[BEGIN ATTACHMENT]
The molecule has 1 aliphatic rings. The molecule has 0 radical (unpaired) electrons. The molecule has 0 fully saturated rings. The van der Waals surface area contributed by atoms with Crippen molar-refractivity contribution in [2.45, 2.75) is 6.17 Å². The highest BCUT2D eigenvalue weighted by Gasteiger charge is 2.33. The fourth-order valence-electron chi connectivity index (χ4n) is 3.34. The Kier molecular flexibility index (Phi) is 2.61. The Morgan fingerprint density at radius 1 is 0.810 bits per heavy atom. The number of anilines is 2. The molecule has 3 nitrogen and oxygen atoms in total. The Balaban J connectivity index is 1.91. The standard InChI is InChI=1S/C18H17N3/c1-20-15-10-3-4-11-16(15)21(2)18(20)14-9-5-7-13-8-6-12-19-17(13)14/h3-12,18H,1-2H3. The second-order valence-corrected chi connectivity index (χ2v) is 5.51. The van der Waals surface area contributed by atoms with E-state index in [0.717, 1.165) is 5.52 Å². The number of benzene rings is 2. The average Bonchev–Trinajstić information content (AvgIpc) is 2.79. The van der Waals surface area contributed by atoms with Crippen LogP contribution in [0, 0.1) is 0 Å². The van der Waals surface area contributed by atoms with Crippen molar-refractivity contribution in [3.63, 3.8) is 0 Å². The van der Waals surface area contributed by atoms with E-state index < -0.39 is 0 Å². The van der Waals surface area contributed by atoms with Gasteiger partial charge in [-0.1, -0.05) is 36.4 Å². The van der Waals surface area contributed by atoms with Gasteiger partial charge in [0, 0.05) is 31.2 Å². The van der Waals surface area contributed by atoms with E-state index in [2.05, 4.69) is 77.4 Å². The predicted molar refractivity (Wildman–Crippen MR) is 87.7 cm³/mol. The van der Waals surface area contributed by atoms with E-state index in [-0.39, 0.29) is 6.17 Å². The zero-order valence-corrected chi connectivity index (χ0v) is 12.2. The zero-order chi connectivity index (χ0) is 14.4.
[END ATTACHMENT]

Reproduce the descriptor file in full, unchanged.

The molecule has 1 aliphatic rings. The molecule has 0 radical (unpaired) electrons. The molecule has 0 fully saturated rings. The van der Waals surface area contributed by atoms with Crippen molar-refractivity contribution in [2.45, 2.75) is 6.17 Å². The highest BCUT2D eigenvalue weighted by Gasteiger charge is 2.33. The fourth-order valence-electron chi connectivity index (χ4n) is 3.34. The Kier molecular flexibility index (Phi) is 2.61. The Morgan fingerprint density at radius 1 is 0.810 bits per heavy atom. The number of anilines is 2. The molecule has 3 nitrogen and oxygen atoms in total. The Balaban J connectivity index is 1.91. The standard InChI is InChI=1S/C18H17N3/c1-20-15-10-3-4-11-16(15)21(2)18(20)14-9-5-7-13-8-6-12-19-17(13)14/h3-12,18H,1-2H3. The second-order valence-corrected chi connectivity index (χ2v) is 5.51. The van der Waals surface area contributed by atoms with E-state index in [0.717, 1.165) is 5.52 Å². The number of benzene rings is 2. The average Bonchev–Trinajstić information content (AvgIpc) is 2.79. The van der Waals surface area contributed by atoms with Crippen LogP contribution in [0, 0.1) is 0 Å². The van der Waals surface area contributed by atoms with Crippen molar-refractivity contribution in [3.63, 3.8) is 0 Å². The van der Waals surface area contributed by atoms with E-state index < -0.39 is 0 Å². The van der Waals surface area contributed by atoms with Gasteiger partial charge in [-0.1, -0.05) is 36.4 Å². The van der Waals surface area contributed by atoms with Gasteiger partial charge in [0, 0.05) is 31.2 Å². The van der Waals surface area contributed by atoms with E-state index in [2.05, 4.69) is 77.4 Å². The predicted molar refractivity (Wildman–Crippen MR) is 87.7 cm³/mol. The van der Waals surface area contributed by atoms with E-state index in [-0.39, 0.29) is 6.17 Å². The zero-order valence-corrected chi connectivity index (χ0v) is 12.2. The zero-order chi connectivity index (χ0) is 14.4.